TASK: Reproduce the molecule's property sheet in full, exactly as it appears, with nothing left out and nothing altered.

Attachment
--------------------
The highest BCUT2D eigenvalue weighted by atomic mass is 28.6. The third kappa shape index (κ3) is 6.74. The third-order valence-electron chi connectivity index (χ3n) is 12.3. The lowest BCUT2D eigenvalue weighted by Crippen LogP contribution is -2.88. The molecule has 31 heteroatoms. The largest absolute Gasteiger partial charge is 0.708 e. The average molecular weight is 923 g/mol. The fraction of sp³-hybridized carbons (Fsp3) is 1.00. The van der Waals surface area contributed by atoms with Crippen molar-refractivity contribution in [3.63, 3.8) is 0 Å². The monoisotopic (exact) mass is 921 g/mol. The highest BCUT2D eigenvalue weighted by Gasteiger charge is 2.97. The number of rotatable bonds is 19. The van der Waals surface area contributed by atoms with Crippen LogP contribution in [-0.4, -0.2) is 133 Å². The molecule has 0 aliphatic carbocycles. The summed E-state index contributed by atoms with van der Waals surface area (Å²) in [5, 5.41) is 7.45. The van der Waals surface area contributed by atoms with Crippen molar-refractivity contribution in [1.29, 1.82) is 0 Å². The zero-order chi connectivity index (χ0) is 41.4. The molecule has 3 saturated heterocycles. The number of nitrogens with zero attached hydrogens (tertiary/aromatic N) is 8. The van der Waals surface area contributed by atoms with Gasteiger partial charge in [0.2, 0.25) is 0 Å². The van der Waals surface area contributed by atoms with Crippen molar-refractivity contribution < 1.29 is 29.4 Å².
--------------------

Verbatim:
The highest BCUT2D eigenvalue weighted by atomic mass is 28.6. The third kappa shape index (κ3) is 6.74. The third-order valence-electron chi connectivity index (χ3n) is 12.3. The lowest BCUT2D eigenvalue weighted by Crippen LogP contribution is -2.88. The molecule has 31 heteroatoms. The largest absolute Gasteiger partial charge is 0.708 e. The average molecular weight is 923 g/mol. The fraction of sp³-hybridized carbons (Fsp3) is 1.00. The van der Waals surface area contributed by atoms with Crippen molar-refractivity contribution in [3.63, 3.8) is 0 Å². The monoisotopic (exact) mass is 921 g/mol. The highest BCUT2D eigenvalue weighted by Gasteiger charge is 2.97. The number of rotatable bonds is 19. The van der Waals surface area contributed by atoms with Crippen LogP contribution in [-0.4, -0.2) is 133 Å². The molecule has 0 aliphatic carbocycles. The summed E-state index contributed by atoms with van der Waals surface area (Å²) in [5, 5.41) is 7.45. The van der Waals surface area contributed by atoms with Crippen molar-refractivity contribution in [1.29, 1.82) is 0 Å². The zero-order chi connectivity index (χ0) is 41.4. The molecule has 3 saturated heterocycles. The number of nitrogens with zero attached hydrogens (tertiary/aromatic N) is 8. The van der Waals surface area contributed by atoms with Gasteiger partial charge in [0.2, 0.25) is 0 Å². The van der Waals surface area contributed by atoms with Crippen molar-refractivity contribution < 1.29 is 29.4 Å².